Week of catching up with this website, new recipes, new thoughts about how to make it better with help from Alex. On the cooking front, getting into a happy routine of good husbandry, making leftovers sing as completely different meals but still discombobulated by not having to come up with five new Dinner Tonight recipes from my much missed Times column. Happy outcomes for spatchcocked poussin, lamb ragu, devilled kidneys on toast and pheasant stew. On the restaurant front a very happy discovery that Six Portland Road has mastered the perfect potato confit recipe even though, with impressive understatement, they call it fried potatoes (at £4 a pop, a complete bargain). I wish this place was on my doorstep. It’s now firmly established as a very successful local restaurant and doesn’t need to worry about competition from the new Julies down the road at Clarendon Cross. They have a lot of catching up to do.
Took the train into Richmond to meet a friend for the 10.30am showing of The Marriage. I’ve heard so many good reports but been warned that it’s a serious weepie. It certainly is and not recommended if you have had a recent romantic bust up, particularly if there are children involved. It raked up a few past memories for me but fortunately life has moved on and all the bad stuff was long ago put to bed. Did some food shopping on the way home so I could have a late lunch sandwich and then head up to my study and the ever-hungry computer. Had just settled down to do some writing when a friend who’d been to a Christening near by popped in for a cuppa. We had a good old chin wag, then Red and I walked down to the tube with her. All thoughts of work now firmly gone, so light the fire and think about supper. I’d bought myself a poussin and some bacon on my shopping expedition, so spatchcocked the bird by cutting out the backbone with kitchen scissors, cracked it flat with the heel of my hand and spread it out over a bundle of thyme. A smear of oil, squeeze of lemon and splash of white wine and then into a hot oven for 20 minutes until the skin turned crisp and golden. I also peeled a couple of potatoes, cut them into chunky thin scraps and smeared them with oil to roast alongside, adding scraps of bacon for the last 10 minutes. With frozen petits pois and gravy made in the roasting juices, this was a lovely Home Alone feast with leftovers.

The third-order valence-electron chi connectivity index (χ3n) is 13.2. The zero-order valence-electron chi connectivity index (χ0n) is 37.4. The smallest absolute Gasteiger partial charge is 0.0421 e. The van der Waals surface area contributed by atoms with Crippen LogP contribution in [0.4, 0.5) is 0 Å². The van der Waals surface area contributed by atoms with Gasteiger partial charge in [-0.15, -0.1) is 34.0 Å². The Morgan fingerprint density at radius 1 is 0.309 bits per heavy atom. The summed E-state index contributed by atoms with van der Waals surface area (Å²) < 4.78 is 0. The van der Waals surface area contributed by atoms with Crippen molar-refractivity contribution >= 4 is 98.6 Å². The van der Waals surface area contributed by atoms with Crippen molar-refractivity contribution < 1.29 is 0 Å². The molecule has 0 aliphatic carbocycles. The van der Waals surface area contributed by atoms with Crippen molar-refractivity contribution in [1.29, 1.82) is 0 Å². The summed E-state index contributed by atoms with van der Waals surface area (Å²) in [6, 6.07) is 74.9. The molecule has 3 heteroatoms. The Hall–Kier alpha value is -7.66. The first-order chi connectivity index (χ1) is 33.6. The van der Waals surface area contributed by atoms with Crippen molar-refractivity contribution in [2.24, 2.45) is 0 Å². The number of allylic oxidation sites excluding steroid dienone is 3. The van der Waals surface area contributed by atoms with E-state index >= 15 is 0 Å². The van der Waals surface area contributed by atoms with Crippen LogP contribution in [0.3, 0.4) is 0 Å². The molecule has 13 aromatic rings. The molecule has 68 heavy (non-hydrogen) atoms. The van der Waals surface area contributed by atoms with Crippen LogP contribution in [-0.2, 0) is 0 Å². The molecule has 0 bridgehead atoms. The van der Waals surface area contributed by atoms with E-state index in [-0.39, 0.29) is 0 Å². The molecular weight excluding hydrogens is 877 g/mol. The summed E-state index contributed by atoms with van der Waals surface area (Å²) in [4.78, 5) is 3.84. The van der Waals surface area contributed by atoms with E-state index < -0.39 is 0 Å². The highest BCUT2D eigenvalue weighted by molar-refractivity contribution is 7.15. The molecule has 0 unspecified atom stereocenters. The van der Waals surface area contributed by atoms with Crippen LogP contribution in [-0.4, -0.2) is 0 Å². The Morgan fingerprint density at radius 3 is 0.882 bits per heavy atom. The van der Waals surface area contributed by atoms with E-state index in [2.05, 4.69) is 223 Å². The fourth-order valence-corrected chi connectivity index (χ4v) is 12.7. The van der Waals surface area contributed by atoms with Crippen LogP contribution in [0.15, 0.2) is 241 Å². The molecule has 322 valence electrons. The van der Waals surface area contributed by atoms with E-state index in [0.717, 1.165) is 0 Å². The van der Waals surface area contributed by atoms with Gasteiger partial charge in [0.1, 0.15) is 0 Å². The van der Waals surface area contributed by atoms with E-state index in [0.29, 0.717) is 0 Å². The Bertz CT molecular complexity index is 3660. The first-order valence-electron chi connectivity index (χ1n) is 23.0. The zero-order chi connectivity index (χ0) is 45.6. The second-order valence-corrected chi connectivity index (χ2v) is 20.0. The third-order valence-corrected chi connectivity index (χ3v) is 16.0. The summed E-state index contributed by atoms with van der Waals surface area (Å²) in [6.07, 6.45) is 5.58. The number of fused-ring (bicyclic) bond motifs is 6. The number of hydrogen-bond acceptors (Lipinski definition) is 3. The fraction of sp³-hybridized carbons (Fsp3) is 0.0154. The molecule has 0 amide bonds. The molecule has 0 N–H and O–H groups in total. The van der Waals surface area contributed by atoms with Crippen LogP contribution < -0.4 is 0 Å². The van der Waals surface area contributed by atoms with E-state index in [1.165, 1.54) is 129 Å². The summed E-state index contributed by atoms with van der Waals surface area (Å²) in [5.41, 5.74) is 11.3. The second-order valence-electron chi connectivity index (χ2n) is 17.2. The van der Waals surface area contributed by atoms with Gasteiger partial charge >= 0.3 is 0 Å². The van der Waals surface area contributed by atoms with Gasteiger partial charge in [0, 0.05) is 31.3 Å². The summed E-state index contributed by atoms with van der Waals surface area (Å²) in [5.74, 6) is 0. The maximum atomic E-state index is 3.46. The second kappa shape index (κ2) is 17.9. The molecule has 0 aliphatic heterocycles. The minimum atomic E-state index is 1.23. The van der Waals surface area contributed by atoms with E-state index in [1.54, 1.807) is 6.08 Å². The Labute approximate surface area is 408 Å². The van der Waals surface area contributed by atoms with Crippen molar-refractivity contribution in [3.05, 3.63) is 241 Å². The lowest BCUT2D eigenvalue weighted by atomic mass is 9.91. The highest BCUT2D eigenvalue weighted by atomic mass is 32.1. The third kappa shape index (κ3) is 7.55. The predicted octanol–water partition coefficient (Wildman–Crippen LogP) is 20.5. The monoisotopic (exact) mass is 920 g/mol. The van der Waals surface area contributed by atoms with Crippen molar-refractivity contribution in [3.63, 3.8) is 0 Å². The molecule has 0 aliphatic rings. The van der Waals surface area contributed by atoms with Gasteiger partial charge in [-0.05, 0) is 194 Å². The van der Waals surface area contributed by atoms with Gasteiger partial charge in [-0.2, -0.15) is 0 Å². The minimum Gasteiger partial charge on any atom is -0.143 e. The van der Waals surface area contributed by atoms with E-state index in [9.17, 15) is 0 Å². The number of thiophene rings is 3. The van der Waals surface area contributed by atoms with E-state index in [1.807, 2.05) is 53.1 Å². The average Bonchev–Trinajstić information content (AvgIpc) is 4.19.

Up early to make Traditional Christmas Puddings, one of the many jobs I’d failed to do yesterday. The Sanderson family recipe (my mum’s) what I tend to make and there’s another favourite that includes mashed potato in my potato book, In Praise of the Potato. The bulk of the cooking is done immediately the puddings are made but they will go on maturing and darkening if left in a dark cupboard, the longer the better. There’s still time if you get cracking now.
Supper was one of those scrounge round the fridge and food cupboard and see what there is. Result? A delicious quick and simple pasta supper of crisp bacon scraps, leftover peas and remains of Sunday night’s poussin tossed with lemon juice all tossed together with buttery tagliatelle and masses of finely grated Grana Padano.